Lots of money will be needed as the campaign moves to larger states, beginning with Florida, which votes Jan. 31, and where TV ads play a crucial role. Hammond was coy about plans. "Is the campaign ready to go on air? Stay tuned," he said. "Get your TiVos ready."
Should the race narrow to a head-to-head match with no decisive leader after the first four states vote in January — Iowa, New Hampshire, South Carolina and Florida — an extended fight could be set up because of the Republican National Committee's new rules this year.
Republicans operated under a winner-takes-all system in the past, which set the stage for an early victor, but this time most delegates will be awarded proportionally for contests taking place before April 1, which means finishing second can be nearly as fruitful as winning.
A long contest requires significant organization, which the Romney campaign has been building through an exhaustive state-by-state delegate operation. The Gingrich campaign, which went dormant in the summer, is racing to catch up. Gingrich, for example, will not appear on the Missouri ballot because his campaign missed the filing deadline last month and failed to send a $1,000 check to the secretary of state's office.
If the Republican contest becomes an exhaustive fight for delegates, the April primaries of New York and Pennsylvania and the June primaries of New Jersey and California could come into play to help decide the nominee. The longer the nominating contest lasts, the less time and money Republicans will have to invest in their ultimate goal: challenging Obama.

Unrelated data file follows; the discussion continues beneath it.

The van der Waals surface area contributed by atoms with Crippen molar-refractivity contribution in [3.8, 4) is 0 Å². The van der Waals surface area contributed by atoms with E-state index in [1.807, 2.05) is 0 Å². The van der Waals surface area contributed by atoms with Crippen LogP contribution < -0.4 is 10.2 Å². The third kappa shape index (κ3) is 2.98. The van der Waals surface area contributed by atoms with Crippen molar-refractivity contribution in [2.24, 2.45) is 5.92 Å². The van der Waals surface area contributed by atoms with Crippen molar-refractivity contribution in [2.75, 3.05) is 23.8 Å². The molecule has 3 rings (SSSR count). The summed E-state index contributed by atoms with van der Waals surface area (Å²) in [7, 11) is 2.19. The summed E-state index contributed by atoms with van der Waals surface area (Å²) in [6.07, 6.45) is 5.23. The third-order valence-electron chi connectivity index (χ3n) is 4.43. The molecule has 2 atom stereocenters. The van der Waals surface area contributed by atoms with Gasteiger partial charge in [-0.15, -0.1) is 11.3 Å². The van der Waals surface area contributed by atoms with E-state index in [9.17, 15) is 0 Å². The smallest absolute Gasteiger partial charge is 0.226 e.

One advantage of a deep organization of staff and volunteers is seen in Romney's ground game in New Hampshire, where he still holds a solid lead in polls. On Saturday 500 volunteers knocked on doors across the state, the kind of person-to-person contacts that lesser campaigns with telephone banks cannot match.
"You're going out there and making relationships and communicating with these people all the time, so when people start attacking Mitt, you already have these relationships," said Jason McBride, Romney's state director. "Particularly Newt, he's got nobody doing that."
Gingrich has any number of vulnerabilities that could be exploited, if not by the Romney campaign, then by supporters like those running a "super PAC" on Romney's behalf. His strength — decades of political leadership and policymaking experience — also provides a fecund record for inconsistencies and bad blood.
Underscoring this on Sunday, Sen. Tom Coburn of Oklahoma, a conservative Republican and former House member, said, "I'm not inclined to be a supporter of Newt Gingrich, having served under him for four years and experienced personally his leadership."
Coburn, speaking on Fox News, implied that Gingrich fit a category of leaders "that have one standard for the people that they are leading and a different standard for themselves."
Gingrich has said he knows voters have many questions about him — from his personal life to his career — and his strategy is to patiently answer all of them. The latest to raise eyebrows are the two that Romney has been exploiting, his immigration policy and his suggestion to alter child-labor laws.
Gingrich and his staff believe that given enough time to explain himself, he will be persuade voters — just as he has done in re-introducing himself over the long series of televised debates that fueled his resurgence. The question is, with everything else on his To Do list, does Gingrich have enough time.
"The sound bite is his greatest enemy," Hammond said.